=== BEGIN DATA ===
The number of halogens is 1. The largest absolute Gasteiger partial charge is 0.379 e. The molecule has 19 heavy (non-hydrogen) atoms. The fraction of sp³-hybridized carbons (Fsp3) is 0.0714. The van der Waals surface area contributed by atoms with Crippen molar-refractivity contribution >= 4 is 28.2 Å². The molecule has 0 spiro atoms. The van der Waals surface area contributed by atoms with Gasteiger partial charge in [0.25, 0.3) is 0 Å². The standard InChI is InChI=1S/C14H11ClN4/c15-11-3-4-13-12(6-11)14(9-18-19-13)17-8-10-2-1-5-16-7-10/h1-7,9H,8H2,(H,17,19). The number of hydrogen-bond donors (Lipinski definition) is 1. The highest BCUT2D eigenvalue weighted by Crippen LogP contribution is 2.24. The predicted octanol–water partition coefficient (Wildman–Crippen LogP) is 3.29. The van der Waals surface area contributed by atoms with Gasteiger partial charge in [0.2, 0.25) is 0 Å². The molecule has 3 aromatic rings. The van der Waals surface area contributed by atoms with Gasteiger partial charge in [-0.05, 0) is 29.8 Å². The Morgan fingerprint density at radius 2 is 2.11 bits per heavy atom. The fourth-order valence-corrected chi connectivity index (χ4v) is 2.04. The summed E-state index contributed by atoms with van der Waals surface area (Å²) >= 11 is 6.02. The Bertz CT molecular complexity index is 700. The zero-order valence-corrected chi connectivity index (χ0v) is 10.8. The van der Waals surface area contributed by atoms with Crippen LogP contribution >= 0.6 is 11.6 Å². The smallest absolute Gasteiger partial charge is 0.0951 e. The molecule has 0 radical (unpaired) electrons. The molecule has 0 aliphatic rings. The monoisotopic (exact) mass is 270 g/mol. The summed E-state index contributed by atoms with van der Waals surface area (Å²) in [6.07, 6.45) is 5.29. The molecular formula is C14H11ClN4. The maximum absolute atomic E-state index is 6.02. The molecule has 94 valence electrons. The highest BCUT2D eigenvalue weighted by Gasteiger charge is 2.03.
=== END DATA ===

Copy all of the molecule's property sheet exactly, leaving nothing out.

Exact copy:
The number of halogens is 1. The largest absolute Gasteiger partial charge is 0.379 e. The molecule has 19 heavy (non-hydrogen) atoms. The fraction of sp³-hybridized carbons (Fsp3) is 0.0714. The van der Waals surface area contributed by atoms with Crippen molar-refractivity contribution >= 4 is 28.2 Å². The molecule has 0 spiro atoms. The van der Waals surface area contributed by atoms with Gasteiger partial charge in [0.25, 0.3) is 0 Å². The standard InChI is InChI=1S/C14H11ClN4/c15-11-3-4-13-12(6-11)14(9-18-19-13)17-8-10-2-1-5-16-7-10/h1-7,9H,8H2,(H,17,19). The number of hydrogen-bond donors (Lipinski definition) is 1. The highest BCUT2D eigenvalue weighted by Crippen LogP contribution is 2.24. The predicted octanol–water partition coefficient (Wildman–Crippen LogP) is 3.29. The van der Waals surface area contributed by atoms with Gasteiger partial charge in [0.2, 0.25) is 0 Å². The molecule has 3 aromatic rings. The van der Waals surface area contributed by atoms with Gasteiger partial charge in [-0.05, 0) is 29.8 Å². The Morgan fingerprint density at radius 2 is 2.11 bits per heavy atom. The fourth-order valence-corrected chi connectivity index (χ4v) is 2.04. The summed E-state index contributed by atoms with van der Waals surface area (Å²) >= 11 is 6.02. The Bertz CT molecular complexity index is 700. The zero-order valence-corrected chi connectivity index (χ0v) is 10.8. The van der Waals surface area contributed by atoms with Crippen LogP contribution >= 0.6 is 11.6 Å². The smallest absolute Gasteiger partial charge is 0.0951 e. The molecule has 0 radical (unpaired) electrons. The molecule has 0 aliphatic rings. The monoisotopic (exact) mass is 270 g/mol. The summed E-state index contributed by atoms with van der Waals surface area (Å²) in [6.07, 6.45) is 5.29. The molecular formula is C14H11ClN4. The maximum absolute atomic E-state index is 6.02. The molecule has 94 valence electrons. The highest BCUT2D eigenvalue weighted by Gasteiger charge is 2.03.